Staunton, November 3 – Mintimir Shaimiyev, the former president of Tatarstan, praised the Central Muslim Spiritual Directorate for creating a new Union of Muslims of Russia to oppose extremism and promote inter-religious understanding but turned down an offer that he assume leadership of this organization, citing his lack of expertise on Islam.
Both Shaimiyev’s praise and his refusal to become the leader of the group were reported by Interfax yesterday (www.interfax-religion.ru/islam/?act=news&div=48692
Behind this exchange are at least three more fundamental factors at work. First, the new organization is clearly the latest effort by Talgat Tadjuddin, the head of the Ufa-based Central MSD who styles himself “the Supreme Mufti of Holy Rus” but is sometimes referred to be his opponents as the “drunken” mufti because of his alcohol use, to assume leadership of the entire Russian umma.
Because of his ambition, Tadjuddin has not had easy relations with other Muslim leaders or with the heads of Muslim majority republics like Tatarstan. Shaimiyev almost certainly refused not because of a lack of knowledge of Islam but precisely because he did not want to help Tadjuddin in his quest.
Second, there have long been tensions between Tatarstan which Shaimiyev headed and Bashkortostan where Tadjuddin has his base. Tadjuddin generally has had the support of Bashkir leaders – indeed, President Rustem Khamitov praised the mufti this month – but perhaps precisely because of this, Tatar leaders have been more cautious in their assessments (www.info-islam.ru/publ/statji/v_ufe_sostojalsja_ix_sezd_cdum_rossii_foto/5-1-0-17940).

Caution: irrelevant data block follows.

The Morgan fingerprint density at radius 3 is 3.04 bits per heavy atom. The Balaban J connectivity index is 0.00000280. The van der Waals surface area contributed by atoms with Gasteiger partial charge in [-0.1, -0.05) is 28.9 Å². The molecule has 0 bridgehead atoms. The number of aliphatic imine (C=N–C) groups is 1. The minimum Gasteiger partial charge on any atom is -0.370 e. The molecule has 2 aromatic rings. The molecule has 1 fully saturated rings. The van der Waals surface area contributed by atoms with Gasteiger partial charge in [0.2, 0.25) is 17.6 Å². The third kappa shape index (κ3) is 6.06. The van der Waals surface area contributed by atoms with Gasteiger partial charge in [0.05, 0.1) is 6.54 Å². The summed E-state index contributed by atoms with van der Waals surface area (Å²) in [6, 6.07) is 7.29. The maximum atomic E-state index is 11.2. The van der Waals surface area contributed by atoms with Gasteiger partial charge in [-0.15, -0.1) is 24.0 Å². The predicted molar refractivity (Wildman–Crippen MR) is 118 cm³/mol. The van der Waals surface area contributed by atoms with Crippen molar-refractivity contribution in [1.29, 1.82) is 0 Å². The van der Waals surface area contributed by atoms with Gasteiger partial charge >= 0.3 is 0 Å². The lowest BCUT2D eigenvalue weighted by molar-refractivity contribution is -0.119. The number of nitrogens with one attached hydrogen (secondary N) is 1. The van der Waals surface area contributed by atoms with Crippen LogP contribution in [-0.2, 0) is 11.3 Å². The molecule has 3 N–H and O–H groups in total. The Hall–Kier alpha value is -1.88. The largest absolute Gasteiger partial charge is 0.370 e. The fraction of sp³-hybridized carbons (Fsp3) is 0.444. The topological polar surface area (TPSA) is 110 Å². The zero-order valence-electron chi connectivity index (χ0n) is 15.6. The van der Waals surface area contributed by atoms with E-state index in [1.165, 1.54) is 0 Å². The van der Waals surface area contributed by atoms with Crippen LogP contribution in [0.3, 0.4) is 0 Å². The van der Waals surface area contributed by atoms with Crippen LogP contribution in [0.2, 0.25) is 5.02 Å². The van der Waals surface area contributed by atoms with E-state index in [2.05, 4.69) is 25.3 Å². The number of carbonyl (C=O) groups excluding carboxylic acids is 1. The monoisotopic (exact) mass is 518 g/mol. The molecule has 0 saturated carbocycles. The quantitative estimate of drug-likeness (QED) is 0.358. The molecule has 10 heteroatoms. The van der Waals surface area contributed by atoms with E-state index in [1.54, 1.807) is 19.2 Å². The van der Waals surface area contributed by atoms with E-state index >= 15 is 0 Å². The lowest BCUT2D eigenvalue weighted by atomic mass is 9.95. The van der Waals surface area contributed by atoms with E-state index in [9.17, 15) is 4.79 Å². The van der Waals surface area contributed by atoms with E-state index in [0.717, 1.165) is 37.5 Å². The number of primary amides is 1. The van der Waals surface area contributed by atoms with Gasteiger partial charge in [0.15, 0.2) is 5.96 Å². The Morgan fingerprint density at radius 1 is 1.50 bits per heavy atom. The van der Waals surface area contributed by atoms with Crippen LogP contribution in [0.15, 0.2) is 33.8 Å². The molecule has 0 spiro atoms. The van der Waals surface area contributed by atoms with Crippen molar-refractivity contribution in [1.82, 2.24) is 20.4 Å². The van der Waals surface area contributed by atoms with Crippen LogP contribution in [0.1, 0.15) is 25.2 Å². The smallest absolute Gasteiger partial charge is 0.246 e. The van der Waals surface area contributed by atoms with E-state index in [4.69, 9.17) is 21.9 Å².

Tensions between the two Middle Volga Turkic Muslim republics have been promoted by Moscow – the division of these two peoples in 1920 was Stalin’s first act of ethnic engineering – and today are pushed by pro-Moscow analysts who support a policy of divide and conquer. The politically astute Shaimiyev would not want to fall into a trap by accepting.
And third – and this is far and away the most important consideration – Tadjuddin both at the recent Ninth Congress of the Central MSD and more generally has gone out of his way to attack the much-ballyhooed spread of Islamist extremism in Tatarstan and to call for draconian measures to stamp it out.
On the one hand, Shaimiyev has repeatedly said that extremism among the Tatars is not nearly as extensive as Moscow and Tadjuddin have claimed. (The former president could hardly do otherwise without opening himself and his numerous allies in Kazan to attack and without putting the future status of his republic at risk.)
Consequently, Shaimiyev turned Tadjuddin down, seeing the latter’s offer as a kind of poison chalice and, by rejecting it, likely guaranteeing that this latest move by the Central MSD head will end as have many of his campaigns in the past, with a great deal of media play and an equally small amount of actual change.